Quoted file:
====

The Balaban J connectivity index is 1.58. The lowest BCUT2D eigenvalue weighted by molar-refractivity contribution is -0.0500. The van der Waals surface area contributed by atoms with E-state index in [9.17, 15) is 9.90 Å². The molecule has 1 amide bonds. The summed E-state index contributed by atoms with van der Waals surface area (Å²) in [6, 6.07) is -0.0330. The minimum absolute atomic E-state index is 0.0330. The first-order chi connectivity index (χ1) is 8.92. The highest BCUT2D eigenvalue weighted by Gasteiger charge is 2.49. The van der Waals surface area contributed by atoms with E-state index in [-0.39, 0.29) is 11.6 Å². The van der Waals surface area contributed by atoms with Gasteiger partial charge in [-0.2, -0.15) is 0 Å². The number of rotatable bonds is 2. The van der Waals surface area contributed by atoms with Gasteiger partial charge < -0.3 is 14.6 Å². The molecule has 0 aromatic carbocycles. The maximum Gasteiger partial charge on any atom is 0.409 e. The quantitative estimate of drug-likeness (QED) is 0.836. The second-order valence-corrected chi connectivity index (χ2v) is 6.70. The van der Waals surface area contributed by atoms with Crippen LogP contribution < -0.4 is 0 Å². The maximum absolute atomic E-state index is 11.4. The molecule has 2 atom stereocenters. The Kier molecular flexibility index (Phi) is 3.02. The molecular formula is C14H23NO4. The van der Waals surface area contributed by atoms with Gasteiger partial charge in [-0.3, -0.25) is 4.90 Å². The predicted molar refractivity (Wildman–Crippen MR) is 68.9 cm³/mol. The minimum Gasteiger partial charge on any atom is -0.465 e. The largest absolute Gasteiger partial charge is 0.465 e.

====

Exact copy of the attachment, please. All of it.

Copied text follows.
The Balaban J connectivity index is 1.58. The lowest BCUT2D eigenvalue weighted by molar-refractivity contribution is -0.0500. The van der Waals surface area contributed by atoms with E-state index in [9.17, 15) is 9.90 Å². The molecule has 1 amide bonds. The summed E-state index contributed by atoms with van der Waals surface area (Å²) in [6, 6.07) is -0.0330. The minimum absolute atomic E-state index is 0.0330. The first-order chi connectivity index (χ1) is 8.92. The highest BCUT2D eigenvalue weighted by Gasteiger charge is 2.49. The van der Waals surface area contributed by atoms with E-state index in [-0.39, 0.29) is 11.6 Å². The van der Waals surface area contributed by atoms with Gasteiger partial charge in [-0.2, -0.15) is 0 Å². The number of rotatable bonds is 2. The van der Waals surface area contributed by atoms with Gasteiger partial charge < -0.3 is 14.6 Å². The molecule has 0 aromatic carbocycles. The maximum Gasteiger partial charge on any atom is 0.409 e. The quantitative estimate of drug-likeness (QED) is 0.836. The second-order valence-corrected chi connectivity index (χ2v) is 6.70. The van der Waals surface area contributed by atoms with Crippen LogP contribution < -0.4 is 0 Å². The maximum absolute atomic E-state index is 11.4. The molecule has 2 atom stereocenters. The Kier molecular flexibility index (Phi) is 3.02. The molecular formula is C14H23NO4. The van der Waals surface area contributed by atoms with Gasteiger partial charge in [-0.3, -0.25) is 4.90 Å². The predicted molar refractivity (Wildman–Crippen MR) is 68.9 cm³/mol. The minimum Gasteiger partial charge on any atom is -0.465 e. The largest absolute Gasteiger partial charge is 0.465 e.